Four Stages of Money Consciousness

What would you do if you were given $10,000 right now?  … Go ahead, I’ll give you a minute to think about it….

Would you invest in that venture capital project you’ve been keeping your eye on? Spend it on a tropical vacation or cruise? Donate it to your favorite charity?

Based on the varying nature of responses that I would certainly get when I ask this question, I think it’s safe to say most of us have a very distinct relationship with our money and how we spend it. While one might assume this relationship is characterized by exactly how much money he/she has at a given time, a more important aspect to focus on is ones money personality.

You may have heard the term ‘money personality’ before. While bloggers have centered the majority of the money personality discussion on identifying money personalities (see Lisa Smith at Investopedia), we’d like to explore the stages of the Money Consciousness:

1)   Unconscious-Incompetent: This is the most dangerous stage of Money Consciousness. The Unconscious-Incompetent is not sufficient at managing his/her own personal finances. More importantly, the Unconscious-Incompetent is unaware of their inability to manage their own finances. Most often, those who have experienced a reduction in their regular income will fall into this category, as they are unable and/or unwilling to compensate for the decline in regular income. The Unconscious-Incompetent will often burn through savings, skip bill payments, and run up high credit card bills to maintain a level of spending not reflective of their income.  Those who fall into this category must seek the advice of a financial professional immediately.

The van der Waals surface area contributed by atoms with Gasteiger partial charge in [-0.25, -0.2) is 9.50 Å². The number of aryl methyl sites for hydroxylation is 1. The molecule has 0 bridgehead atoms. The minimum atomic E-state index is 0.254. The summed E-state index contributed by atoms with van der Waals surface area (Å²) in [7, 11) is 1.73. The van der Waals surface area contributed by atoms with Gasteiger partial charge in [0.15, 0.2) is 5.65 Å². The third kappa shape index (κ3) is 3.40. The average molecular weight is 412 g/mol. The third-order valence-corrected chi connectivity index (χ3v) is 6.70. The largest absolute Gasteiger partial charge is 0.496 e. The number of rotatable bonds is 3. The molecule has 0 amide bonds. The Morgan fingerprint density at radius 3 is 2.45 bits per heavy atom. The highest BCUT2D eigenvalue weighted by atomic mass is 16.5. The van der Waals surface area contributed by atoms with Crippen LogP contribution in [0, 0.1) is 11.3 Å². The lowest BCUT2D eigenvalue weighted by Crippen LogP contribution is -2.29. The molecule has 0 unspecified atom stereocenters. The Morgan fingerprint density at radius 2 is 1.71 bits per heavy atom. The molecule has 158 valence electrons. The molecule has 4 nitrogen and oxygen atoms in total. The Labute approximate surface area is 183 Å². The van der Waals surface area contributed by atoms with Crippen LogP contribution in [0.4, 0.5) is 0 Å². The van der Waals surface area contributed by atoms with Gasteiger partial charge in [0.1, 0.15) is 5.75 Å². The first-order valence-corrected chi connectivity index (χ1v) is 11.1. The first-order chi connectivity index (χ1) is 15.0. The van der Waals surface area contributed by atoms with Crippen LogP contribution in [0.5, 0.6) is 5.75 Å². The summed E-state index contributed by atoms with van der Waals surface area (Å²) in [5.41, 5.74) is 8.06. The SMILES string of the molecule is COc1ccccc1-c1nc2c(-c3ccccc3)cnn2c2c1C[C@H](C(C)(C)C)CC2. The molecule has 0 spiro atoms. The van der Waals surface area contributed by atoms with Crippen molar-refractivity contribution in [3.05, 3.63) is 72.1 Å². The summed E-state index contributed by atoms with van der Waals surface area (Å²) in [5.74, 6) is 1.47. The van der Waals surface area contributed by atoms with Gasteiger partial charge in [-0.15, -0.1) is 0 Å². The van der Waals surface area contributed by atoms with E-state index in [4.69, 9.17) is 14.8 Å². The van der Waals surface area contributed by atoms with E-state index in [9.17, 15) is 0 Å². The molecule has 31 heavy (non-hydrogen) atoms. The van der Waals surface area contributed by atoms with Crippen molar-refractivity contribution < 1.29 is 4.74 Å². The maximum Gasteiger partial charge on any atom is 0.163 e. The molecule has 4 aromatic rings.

2)   Conscious-Incompetent:  Don’t let the word ‘incompetent’ blind you. The Conscious-Incompetent may not possess the necessary tools to manage his/her own finances, but they possess something much more important: awareness. The Conscious-Incompetent is aware that he/she cannot manage their finances on their own. As such, they seek help from financial advisors, they purchase budgeting software, and they keep themselves well read on everything financial so that they can put themselves in the best position to succeed, they learn about market and the loan industry, which is useful for them. Funny enough, the Conscious-Incompetent is actually pretty darn competent.

3)   Unconscious-Competent: Simply put, the Unconscious-Competent is a natural when it comes to personal finance. The unconscious-competent is often the unsure, analytic type. He/She seeks advice from a financial advisor, even when they do not necessarily need it, and tends to be quite conservative when investing.  The Unconscious-Competent has efficient, effective spending tactics…they just don’t know it.

4)   Conscious-Competent: They may not have the magic wand or the funny looking hat, but the Conscious-Competent is a Financial Wizard. The entire premise of finance comes naturally to the Conscious-Competent. He/She is well read and well informed in the area of finance. The Conscious-Competent is active in seeking out innovative investment strategies and, as such, has aligned him/herself with a strong, trusted financial advisor to help fully understand the intricacies of the finance world.


Where do you fit in on the Money Consciousness Scale? Let us know in our comments section below.



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